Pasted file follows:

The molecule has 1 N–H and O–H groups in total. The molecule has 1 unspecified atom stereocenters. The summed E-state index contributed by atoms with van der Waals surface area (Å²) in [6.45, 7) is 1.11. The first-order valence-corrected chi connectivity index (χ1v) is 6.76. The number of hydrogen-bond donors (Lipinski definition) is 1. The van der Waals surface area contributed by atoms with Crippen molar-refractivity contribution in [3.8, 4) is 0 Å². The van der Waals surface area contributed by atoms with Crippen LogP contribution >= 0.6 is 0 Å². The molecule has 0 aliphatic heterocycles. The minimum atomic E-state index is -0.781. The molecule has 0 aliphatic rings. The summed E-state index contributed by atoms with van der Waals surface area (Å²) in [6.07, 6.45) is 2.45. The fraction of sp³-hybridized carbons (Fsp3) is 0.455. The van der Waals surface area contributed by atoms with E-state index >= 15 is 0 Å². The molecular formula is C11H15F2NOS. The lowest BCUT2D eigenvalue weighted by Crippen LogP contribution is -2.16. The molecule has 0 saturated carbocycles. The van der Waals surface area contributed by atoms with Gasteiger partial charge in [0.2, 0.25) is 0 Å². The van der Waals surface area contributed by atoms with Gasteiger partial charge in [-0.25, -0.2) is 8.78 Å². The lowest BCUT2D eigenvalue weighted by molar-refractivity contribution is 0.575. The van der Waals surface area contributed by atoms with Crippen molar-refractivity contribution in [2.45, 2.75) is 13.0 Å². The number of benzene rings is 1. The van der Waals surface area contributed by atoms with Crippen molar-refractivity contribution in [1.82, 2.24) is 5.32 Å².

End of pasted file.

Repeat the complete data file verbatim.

The molecule has 1 N–H and O–H groups in total. The molecule has 1 unspecified atom stereocenters. The summed E-state index contributed by atoms with van der Waals surface area (Å²) in [6.45, 7) is 1.11. The first-order valence-corrected chi connectivity index (χ1v) is 6.76. The number of hydrogen-bond donors (Lipinski definition) is 1. The van der Waals surface area contributed by atoms with Crippen molar-refractivity contribution in [3.8, 4) is 0 Å². The van der Waals surface area contributed by atoms with Crippen LogP contribution >= 0.6 is 0 Å². The molecule has 0 aliphatic heterocycles. The minimum atomic E-state index is -0.781. The molecule has 0 aliphatic rings. The summed E-state index contributed by atoms with van der Waals surface area (Å²) in [6.07, 6.45) is 2.45. The fraction of sp³-hybridized carbons (Fsp3) is 0.455. The van der Waals surface area contributed by atoms with E-state index >= 15 is 0 Å². The molecular formula is C11H15F2NOS. The lowest BCUT2D eigenvalue weighted by Crippen LogP contribution is -2.16. The molecule has 0 saturated carbocycles. The van der Waals surface area contributed by atoms with Gasteiger partial charge in [0.2, 0.25) is 0 Å². The van der Waals surface area contributed by atoms with Gasteiger partial charge in [-0.25, -0.2) is 8.78 Å². The lowest BCUT2D eigenvalue weighted by molar-refractivity contribution is 0.575. The van der Waals surface area contributed by atoms with Crippen molar-refractivity contribution in [2.45, 2.75) is 13.0 Å². The number of benzene rings is 1. The van der Waals surface area contributed by atoms with Crippen molar-refractivity contribution in [1.82, 2.24) is 5.32 Å².